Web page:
Over Easter weekend, Republican Ted Cruz launched the first official candidate ad of the 2016 presidential election.
This is horrible news for people in key primary and swing states. Not because Ted Cruz is a creepy, foreign-born candidate with a vaguely ethnic-sounding last name who is intent on foisting his religion on Americans. (Sound familiar?)
But because this is only the start of the deluge of political advertising that will be pumped into American homes until November of next year. And, if recent history is a guide, we'll get a one-week respite before the advertising for 2020 starts up just in time for Christmas.
I'm a fan of political advertising. Sure, it's awful, negative and half full of lies. Even so, it's probably the most honest advertising out there. After all, aren't politicians themselves awful, negative and full of lies? Those are the top three requirements for the job!
Political advertising is useful for another reason. It shows voters just how low a candidate is willing to stoop to get the job done. And all those ads put forward by third-party groups with patriotic-sounding names and funded by the Koch brothers and George Soros and corporations and unions show us exactly the type of people politicians will be working for once they get elected.
But I don't live in a contested state. I'm not subjected to such a barrage of political advertising that by the time the election rolls around, I'm longing for a couple of weeks of state television in North Korea.
Back in 2012, Kantar Media's CMAG found that 1,640 political spots aired during the first 12 days of July. In Columbus, Ohio. Every single one of them was negative.
Even if the advertising was positive, even if it was the best creative ever for the best product ever -- say, an ad for Texas barbecue created by Wieden & Kennedy -- you'd never want to see it again.
There ought to be a law. (This is not a phrase I throw around lightly. I'm still bitter about them raising the drinking age to 21 -- right when I turned 18. I even wrote an entire novel making fun of Michael Bloomberg and his war on Big Soda.)
We'll call it Abigael's law, in honor of the young Colorado girl famously driven to tears by the race between "Bronco Bama" and Mitt Romney.
But the law isn't simply designed to prevent children from crying ("for the children" is an awful reason to regulate). No, the law is meant to bring some sanity back to the process—or at least shorten exposure to insanity. It will also mean that no back-to-school advertiser is ever driven off the air in Ohio again.
The law I'm proposing is fairly simple. During the general election season, you can't advertise on TV or radio at all until 60 days prior to the election. For primaries, it will be 30 days out from the election in that particular state. (You can do whatever you want online -- because no one looks at online ads -- and in print, because print needs all the money it can get.)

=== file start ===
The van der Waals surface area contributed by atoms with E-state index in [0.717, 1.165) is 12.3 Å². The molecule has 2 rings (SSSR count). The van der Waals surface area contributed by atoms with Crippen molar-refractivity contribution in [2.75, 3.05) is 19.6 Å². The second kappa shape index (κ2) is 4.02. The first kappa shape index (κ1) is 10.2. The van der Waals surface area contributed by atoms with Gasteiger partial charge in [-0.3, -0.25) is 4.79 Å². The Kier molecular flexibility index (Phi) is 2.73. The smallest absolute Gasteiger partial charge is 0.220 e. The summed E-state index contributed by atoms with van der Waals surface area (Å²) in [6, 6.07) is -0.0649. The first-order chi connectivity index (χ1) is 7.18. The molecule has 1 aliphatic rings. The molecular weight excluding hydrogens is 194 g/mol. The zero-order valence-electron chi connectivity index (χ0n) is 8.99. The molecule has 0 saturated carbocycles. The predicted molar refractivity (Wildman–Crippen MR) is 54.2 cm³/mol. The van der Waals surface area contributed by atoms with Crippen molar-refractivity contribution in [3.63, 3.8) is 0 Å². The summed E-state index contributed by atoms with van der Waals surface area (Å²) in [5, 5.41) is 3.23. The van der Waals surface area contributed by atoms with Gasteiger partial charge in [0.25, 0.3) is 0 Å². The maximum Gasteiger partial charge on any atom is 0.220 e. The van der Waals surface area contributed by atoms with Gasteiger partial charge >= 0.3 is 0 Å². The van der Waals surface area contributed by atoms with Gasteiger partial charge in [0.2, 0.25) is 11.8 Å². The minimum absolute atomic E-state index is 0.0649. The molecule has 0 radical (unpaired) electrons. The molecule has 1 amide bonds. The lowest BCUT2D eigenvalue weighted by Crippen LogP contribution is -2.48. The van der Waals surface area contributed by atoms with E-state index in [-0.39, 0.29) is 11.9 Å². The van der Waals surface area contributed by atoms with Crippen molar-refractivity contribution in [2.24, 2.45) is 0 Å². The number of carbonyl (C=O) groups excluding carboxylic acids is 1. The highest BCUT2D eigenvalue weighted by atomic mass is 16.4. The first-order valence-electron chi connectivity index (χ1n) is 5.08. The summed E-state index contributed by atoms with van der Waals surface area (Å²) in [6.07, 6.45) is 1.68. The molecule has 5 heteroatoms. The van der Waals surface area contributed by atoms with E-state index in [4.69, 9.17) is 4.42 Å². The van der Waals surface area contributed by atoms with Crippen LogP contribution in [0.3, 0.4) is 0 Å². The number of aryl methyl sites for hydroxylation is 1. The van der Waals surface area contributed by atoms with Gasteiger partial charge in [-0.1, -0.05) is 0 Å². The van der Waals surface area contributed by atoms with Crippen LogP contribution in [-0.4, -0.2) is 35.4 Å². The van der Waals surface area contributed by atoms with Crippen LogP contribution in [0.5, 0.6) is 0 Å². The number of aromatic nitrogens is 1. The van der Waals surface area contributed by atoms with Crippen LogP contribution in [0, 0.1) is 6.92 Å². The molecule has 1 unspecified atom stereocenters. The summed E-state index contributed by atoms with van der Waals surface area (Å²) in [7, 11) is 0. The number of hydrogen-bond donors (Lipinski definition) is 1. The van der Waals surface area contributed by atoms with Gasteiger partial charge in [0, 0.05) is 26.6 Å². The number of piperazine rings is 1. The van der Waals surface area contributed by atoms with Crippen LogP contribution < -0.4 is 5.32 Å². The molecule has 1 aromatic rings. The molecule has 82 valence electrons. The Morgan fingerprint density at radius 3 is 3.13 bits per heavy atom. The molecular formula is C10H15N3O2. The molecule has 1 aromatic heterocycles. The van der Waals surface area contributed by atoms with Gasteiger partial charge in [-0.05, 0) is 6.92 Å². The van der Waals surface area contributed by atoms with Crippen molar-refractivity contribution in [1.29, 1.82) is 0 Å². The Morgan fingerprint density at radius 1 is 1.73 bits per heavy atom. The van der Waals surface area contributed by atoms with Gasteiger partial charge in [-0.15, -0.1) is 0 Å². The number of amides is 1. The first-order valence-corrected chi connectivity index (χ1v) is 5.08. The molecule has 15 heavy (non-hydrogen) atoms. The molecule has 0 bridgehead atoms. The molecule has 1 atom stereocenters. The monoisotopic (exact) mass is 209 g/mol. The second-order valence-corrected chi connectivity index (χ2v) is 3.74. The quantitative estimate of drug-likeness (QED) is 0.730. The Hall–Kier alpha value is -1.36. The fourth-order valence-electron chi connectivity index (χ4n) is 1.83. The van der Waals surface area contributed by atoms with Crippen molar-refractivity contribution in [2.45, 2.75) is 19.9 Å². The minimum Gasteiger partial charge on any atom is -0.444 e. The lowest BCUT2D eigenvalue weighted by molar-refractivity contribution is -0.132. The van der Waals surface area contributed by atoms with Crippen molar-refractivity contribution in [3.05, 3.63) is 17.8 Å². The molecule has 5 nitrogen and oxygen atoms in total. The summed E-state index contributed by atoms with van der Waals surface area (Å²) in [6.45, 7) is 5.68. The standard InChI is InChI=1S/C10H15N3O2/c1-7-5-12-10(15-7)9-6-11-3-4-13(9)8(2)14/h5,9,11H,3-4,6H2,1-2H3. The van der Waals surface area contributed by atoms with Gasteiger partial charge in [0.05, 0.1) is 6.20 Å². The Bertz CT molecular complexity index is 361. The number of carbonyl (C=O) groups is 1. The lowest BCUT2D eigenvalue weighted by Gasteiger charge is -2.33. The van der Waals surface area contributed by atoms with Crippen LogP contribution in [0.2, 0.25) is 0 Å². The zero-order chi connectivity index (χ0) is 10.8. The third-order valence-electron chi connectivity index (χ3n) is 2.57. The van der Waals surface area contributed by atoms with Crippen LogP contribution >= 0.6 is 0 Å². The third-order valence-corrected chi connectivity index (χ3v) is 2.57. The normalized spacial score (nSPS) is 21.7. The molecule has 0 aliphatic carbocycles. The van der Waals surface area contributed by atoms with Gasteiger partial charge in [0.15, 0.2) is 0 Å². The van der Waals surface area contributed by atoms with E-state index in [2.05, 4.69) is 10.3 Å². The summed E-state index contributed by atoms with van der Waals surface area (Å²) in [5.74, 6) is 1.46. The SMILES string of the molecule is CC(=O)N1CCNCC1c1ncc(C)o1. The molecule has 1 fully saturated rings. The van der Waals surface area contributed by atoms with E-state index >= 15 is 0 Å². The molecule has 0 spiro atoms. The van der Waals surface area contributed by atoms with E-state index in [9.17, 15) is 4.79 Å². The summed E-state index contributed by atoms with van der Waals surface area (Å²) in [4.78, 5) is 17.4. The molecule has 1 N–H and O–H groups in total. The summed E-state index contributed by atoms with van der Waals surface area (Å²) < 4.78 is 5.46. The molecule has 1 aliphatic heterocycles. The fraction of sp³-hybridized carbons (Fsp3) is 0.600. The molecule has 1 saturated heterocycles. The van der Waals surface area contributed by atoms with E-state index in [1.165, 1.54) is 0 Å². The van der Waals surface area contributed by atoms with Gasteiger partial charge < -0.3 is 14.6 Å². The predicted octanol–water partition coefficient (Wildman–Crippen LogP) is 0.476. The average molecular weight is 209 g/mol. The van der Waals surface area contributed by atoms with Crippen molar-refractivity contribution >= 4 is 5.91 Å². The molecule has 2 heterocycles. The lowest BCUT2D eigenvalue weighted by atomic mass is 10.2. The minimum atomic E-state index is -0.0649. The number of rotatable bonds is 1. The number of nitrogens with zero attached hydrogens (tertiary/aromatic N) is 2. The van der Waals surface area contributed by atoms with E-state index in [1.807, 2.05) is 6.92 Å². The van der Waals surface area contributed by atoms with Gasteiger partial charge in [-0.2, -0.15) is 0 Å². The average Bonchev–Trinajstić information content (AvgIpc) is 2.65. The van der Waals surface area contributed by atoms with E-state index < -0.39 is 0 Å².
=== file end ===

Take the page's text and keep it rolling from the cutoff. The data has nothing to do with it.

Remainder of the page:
We're going to avoid all the confusing distinctions between candidate and party and advocacy advertising made by regulators in other countries, if for no other reason than to curtail cries that we're violating First Amendment rights of faceless political groups bankrolled by downtrodden billionaires. Everyone can advertise! And everyone can spend as much as he or she wants!
But while we're at it, let's tweak the ad rules pertaining to super PACs and advocacy groups. They'll still be allowed to advertise during the established time frames. But under these conditions:
1. The groups have to declare for a specific candidate in their advertising. We need to see who's working for whom.
2. The groups have to include the name of their biggest individual stakeholder or contributor. Our elections shouldn't be the equivalent of an internet comment section. Also, have the courage to stand by your convictions.
3. No more tax-exempt status for any of them.
TV and radio companies aren't going to go for it, of course. They might not make a ton of money from the political candidates, but they're addicted to the millions of dollars flowing in from those third-party groups. But with such a limited amount of time, media companies might end up with full-scale bidding wars (they have to offer candidates fair rates, but can gouge outside groups all they want). It could even force these guys to pick up some national airtime, rather than giving all their money to affiliates and local cable providers.
Candidates might actually buy in. Shortening the time frame takes some of the pressure off. You don't have to crank out ads for a year and a half. You don't have to respond to ads for a year and a half. And you don't have to worry about the fundraising necessary to build a war chest that will last a year and a half. And, best of all, we don't have to see these ads for a year and a half.Ken Wheaton, the managing editor of Advertising Age, writes our Last Word column. His latest novel, "Sweet as Cane, Salty as Tears," was published in 2014.